The project will construct a Continuous Deflective Separation, or CDS, unit in Begonia Park. The project is expected to be complete by February.
A second unit is in design for installation on Bayside Drive at Fernleaf Avenue. CDS underground units use centrifugal action that lets water flow through but traps debris, including trash, leaves and sediment that crews will remove the debris before and after storms,vas well as throughout the year.
Photo courtesy of Ron Yeo.
Between city funds and the Corona del Mar Business Improvement District, most of East Coast Highway through town is landscaped and cared for. But then there’s a stretch between the Shore Cliffs neighborhood and the Crown Cove senior care center, where trash collects in the dirt and weeds, all overlooking a view over Lower Buck Gully to the ocean.
“It’s the last remaining un-landscaped area along East Coast Highway,” resident Ron Yeo said at a recent Corona del Mar Residents Association meeting. “It’s a poor-looking area of Corona del Mar. It’s sort of an orphan, down there.”
Yeo, who is on the CdMRA’s Reforestation Committee, made a presentation at the group’s November board meeting, describing how the area could be transformed to create a Buck Gully Vista Point. The group plans to work with city staff, or perhaps the senior center, to add irrigation and to improve the area.
“We’ve tried for years to do something about it,” said Sandie Haskell, a board member. But the area is outside the B.I.D. boundaries, and the land is privately owned.
“It’s a gateway to Newport Beach, but it’s this big ugly thing coming into Corona del Mar,” she said.
Councilman-elect Scott Peotter attended the meeting and agreed to meet with Yeo and others to discuss the ideas.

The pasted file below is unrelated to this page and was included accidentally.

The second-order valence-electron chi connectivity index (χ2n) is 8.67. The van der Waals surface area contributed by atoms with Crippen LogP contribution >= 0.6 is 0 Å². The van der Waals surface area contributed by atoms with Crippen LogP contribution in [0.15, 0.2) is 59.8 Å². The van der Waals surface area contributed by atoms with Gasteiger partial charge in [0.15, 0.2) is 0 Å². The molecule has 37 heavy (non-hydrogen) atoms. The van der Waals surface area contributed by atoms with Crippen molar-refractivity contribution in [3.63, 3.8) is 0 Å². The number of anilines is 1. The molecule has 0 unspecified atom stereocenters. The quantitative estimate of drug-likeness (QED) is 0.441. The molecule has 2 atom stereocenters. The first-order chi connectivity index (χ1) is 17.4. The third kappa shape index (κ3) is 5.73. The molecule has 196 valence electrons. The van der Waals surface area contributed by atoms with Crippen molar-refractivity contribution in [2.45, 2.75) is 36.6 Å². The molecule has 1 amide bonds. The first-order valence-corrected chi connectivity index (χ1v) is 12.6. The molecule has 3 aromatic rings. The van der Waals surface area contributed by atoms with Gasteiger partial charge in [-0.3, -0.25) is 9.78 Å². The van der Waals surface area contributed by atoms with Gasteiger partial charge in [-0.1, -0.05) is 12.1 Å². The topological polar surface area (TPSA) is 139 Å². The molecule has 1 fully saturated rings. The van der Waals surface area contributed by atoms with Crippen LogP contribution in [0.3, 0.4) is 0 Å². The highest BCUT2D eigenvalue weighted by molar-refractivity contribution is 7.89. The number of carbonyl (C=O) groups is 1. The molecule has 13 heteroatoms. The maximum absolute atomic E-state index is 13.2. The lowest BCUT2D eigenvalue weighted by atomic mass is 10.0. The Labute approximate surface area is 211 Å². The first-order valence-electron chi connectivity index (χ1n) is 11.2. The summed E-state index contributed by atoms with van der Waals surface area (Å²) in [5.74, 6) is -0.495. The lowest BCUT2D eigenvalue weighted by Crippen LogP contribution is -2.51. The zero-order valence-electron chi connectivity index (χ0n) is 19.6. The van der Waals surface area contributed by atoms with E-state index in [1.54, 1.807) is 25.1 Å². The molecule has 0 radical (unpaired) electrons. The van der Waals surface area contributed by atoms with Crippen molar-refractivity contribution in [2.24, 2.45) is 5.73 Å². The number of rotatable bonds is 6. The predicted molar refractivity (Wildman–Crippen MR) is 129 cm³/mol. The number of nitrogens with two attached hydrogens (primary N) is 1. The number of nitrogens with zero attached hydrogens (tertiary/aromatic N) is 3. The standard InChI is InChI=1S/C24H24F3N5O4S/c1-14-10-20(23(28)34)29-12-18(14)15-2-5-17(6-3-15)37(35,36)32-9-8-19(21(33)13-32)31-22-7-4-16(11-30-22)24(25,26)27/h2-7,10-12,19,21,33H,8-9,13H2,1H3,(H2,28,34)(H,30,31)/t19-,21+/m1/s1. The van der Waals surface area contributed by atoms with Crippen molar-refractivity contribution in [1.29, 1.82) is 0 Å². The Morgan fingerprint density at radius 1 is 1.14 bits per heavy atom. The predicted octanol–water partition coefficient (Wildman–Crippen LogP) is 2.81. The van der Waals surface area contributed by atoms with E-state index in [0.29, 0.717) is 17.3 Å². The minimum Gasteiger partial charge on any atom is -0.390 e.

Yeo said the area was not a destination point, where people would want to drive and park to enjoy the view, but rather a popular path for pedestrians heading to Crystal Cove State Park, or from neighborhoods on the southern part of town headed into the village.
“It has a lot of foot traffic,” said Karen Tringali, the CdMRA president.
The group voted unanimously to work to move the project to the city’s Parks, Beaches & Recreation Commission. Yeo said the city might need to seek an easement to go forward with plans.
Bottom image courtesy of Ron Yeo.
A planned signal outage at San Joaquin Hills Road at Marguerite Avenue is scheduled for 9 a.m. to 3 p.m. Tuesday, according to the City of Newport Beach’s website.
“While out of operation or flashing red, traffic signals are treated as 4-way stops in all directions,” the website states. “Alternate routes are recommended as traffic delays are expected.”
Crews were working on the signals in September, when a hardware issue resulted in days of four-way, flashing red lights.
Newport Beach police arrested two Bloomington men early Sunday in the 600 block of Newport Center Drive, reports state.
One man, 20, was booked on suspicion of disorderly conduct while intoxicated, and his bail was $500. The other man, 22, was booked on suspicion of DUI, and his bail was $2,500. The men were arrested at 5:08 a.m.
A 30-year-old Stanton woman was arrested at 12:05 a.m. Saturday in the 1500 block of Crown Drive on suspicion of disorderly conduct while intoxicated; her bail was $500, a report said. A 31-year-old Winnetka man was arrested at 4:52 p.m Saturday at East Coast Highway and Iris Avenue on suspicion of disorderly conduct while intoxicated; his bail was $500.